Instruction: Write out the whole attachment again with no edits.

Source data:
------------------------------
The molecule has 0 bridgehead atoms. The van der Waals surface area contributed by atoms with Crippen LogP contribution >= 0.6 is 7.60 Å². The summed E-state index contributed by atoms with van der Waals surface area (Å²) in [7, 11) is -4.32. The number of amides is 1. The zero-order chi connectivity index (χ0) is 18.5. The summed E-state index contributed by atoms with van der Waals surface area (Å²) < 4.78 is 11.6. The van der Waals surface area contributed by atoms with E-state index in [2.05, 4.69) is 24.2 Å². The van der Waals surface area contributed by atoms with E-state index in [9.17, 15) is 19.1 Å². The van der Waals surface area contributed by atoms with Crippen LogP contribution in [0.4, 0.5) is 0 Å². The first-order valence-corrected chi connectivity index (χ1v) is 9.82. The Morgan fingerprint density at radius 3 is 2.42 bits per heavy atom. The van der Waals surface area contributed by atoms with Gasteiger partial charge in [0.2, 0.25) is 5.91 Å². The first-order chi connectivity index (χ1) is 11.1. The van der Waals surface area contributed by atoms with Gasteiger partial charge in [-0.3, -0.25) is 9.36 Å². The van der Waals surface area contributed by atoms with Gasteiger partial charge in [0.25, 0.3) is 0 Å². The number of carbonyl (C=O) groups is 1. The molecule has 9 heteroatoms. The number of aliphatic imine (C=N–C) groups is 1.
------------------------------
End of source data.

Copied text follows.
The molecule has 0 bridgehead atoms. The van der Waals surface area contributed by atoms with Crippen LogP contribution >= 0.6 is 7.60 Å². The summed E-state index contributed by atoms with van der Waals surface area (Å²) in [7, 11) is -4.32. The number of amides is 1. The zero-order chi connectivity index (χ0) is 18.5. The summed E-state index contributed by atoms with van der Waals surface area (Å²) < 4.78 is 11.6. The van der Waals surface area contributed by atoms with E-state index in [2.05, 4.69) is 24.2 Å². The van der Waals surface area contributed by atoms with E-state index in [9.17, 15) is 19.1 Å². The van der Waals surface area contributed by atoms with Crippen LogP contribution in [0.4, 0.5) is 0 Å². The first-order valence-corrected chi connectivity index (χ1v) is 9.82. The Morgan fingerprint density at radius 3 is 2.42 bits per heavy atom. The van der Waals surface area contributed by atoms with Gasteiger partial charge in [0.2, 0.25) is 5.91 Å². The first-order chi connectivity index (χ1) is 11.1. The van der Waals surface area contributed by atoms with Gasteiger partial charge in [-0.3, -0.25) is 9.36 Å². The van der Waals surface area contributed by atoms with Gasteiger partial charge in [0.25, 0.3) is 0 Å². The number of carbonyl (C=O) groups is 1. The molecule has 9 heteroatoms. The number of aliphatic imine (C=N–C) groups is 1.